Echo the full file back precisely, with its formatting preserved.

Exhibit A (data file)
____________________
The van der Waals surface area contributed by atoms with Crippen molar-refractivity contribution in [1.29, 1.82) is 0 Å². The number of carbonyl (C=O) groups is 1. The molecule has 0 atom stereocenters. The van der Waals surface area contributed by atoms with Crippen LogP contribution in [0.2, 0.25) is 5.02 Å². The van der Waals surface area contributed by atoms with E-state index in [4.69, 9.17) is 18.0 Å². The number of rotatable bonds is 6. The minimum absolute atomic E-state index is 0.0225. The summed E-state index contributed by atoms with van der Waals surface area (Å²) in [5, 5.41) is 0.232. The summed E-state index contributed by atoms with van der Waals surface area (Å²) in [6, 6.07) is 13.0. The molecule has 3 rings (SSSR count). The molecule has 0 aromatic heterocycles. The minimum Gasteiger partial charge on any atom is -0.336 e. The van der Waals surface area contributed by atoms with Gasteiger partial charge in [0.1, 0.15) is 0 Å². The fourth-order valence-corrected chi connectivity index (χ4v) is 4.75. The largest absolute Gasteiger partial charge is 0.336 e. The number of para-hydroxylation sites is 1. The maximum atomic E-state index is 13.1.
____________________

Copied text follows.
The van der Waals surface area contributed by atoms with Crippen molar-refractivity contribution in [1.29, 1.82) is 0 Å². The number of carbonyl (C=O) groups is 1. The molecule has 0 atom stereocenters. The van der Waals surface area contributed by atoms with Crippen LogP contribution in [0.2, 0.25) is 5.02 Å². The van der Waals surface area contributed by atoms with E-state index in [4.69, 9.17) is 18.0 Å². The number of rotatable bonds is 6. The minimum absolute atomic E-state index is 0.0225. The summed E-state index contributed by atoms with van der Waals surface area (Å²) in [5, 5.41) is 0.232. The summed E-state index contributed by atoms with van der Waals surface area (Å²) in [6, 6.07) is 13.0. The molecule has 3 rings (SSSR count). The molecule has 0 aromatic heterocycles. The minimum Gasteiger partial charge on any atom is -0.336 e. The van der Waals surface area contributed by atoms with Gasteiger partial charge in [0.1, 0.15) is 0 Å². The fourth-order valence-corrected chi connectivity index (χ4v) is 4.75. The largest absolute Gasteiger partial charge is 0.336 e. The number of para-hydroxylation sites is 1. The maximum atomic E-state index is 13.1.